The prayer of Jabez worries me in that is seems different in character and tone to the prayer I consider to be far more central - the Lord's Prayer. In this prayer, we are not asking God to increase our territory and give us what we want. We are asking to be given what we need. Particularly in the English translations (but also many other languages), the Lord's Prayer is immediately a common prayer, a communal prayer, -- the use of the word our at the outset makes it one that concerns us all, and the petitions continue to include the community - give us today our daily bread. The prayer of Jabez, by contrast, is individual. No wonder it appeals to those in Western society who hold the good of the individual as sacrosanct.
Ultimately, it is the assumption of the magical quality of the prayer of Jabez that makes me uneasy. It is as if you can conjure up whatever you want with a simple formula. The book starts on this theme and ends on this theme. That is what most who talk about the book seem to carry away. What happens if you don't get your wish? Does that mean your faith isn't strong enough? Does that mean you aren't worthy enough? Does that mean God doesn't care about you? These are important questions that get lost in the shuffle as readers around the world get starry-eyed with excitement that finally there's a way to make God do what we want God to do.
I hope that those who have a good experience with the prayer of Jabez will look to the God of grace rather than the magic spell. I hope that those who do not have a good experience with the prayer of Jabez will not feel abandoned by, and thus in turn abandon, God and prayer.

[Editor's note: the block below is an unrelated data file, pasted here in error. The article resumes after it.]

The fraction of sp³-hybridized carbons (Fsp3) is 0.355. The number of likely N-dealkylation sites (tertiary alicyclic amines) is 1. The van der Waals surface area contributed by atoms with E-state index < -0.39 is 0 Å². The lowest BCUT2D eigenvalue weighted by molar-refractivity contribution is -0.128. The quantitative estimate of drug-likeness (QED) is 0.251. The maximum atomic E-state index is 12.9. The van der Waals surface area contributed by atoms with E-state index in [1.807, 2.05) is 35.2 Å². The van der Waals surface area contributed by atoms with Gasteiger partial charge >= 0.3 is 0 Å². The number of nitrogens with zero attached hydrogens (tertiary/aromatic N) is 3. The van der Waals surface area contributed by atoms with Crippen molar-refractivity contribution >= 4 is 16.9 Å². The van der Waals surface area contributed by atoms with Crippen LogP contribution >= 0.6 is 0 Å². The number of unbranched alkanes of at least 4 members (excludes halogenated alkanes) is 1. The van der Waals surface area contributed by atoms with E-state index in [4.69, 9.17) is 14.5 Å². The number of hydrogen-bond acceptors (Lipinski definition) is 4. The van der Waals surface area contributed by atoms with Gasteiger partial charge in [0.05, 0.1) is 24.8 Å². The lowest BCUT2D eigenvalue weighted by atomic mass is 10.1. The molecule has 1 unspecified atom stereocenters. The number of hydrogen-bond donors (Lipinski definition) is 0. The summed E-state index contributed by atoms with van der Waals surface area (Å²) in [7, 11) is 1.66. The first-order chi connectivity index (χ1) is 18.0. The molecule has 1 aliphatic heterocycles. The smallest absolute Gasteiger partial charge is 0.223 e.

To the extent that this book renews the importance of prayer and consideration of God in one's daily life, it is worthwhile. However, it suffers serious flaws which, in my opinion, make is a dangerous book for the inexperienced, who seem to be the primary audience.
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on 4 March 2014
Highly recommended and very informative. It can be used in conjunction with his original book - the Prayer of Jabez.
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on 30 January 2012
A good bible study of the Jabez prayer and helpful or not as you see it - you take as much as you want from it.
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on 18 May 2015
excellent service and book
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on 25 February 2017
A great book of hope!
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on 15 April 2015
Enjoyed this guide.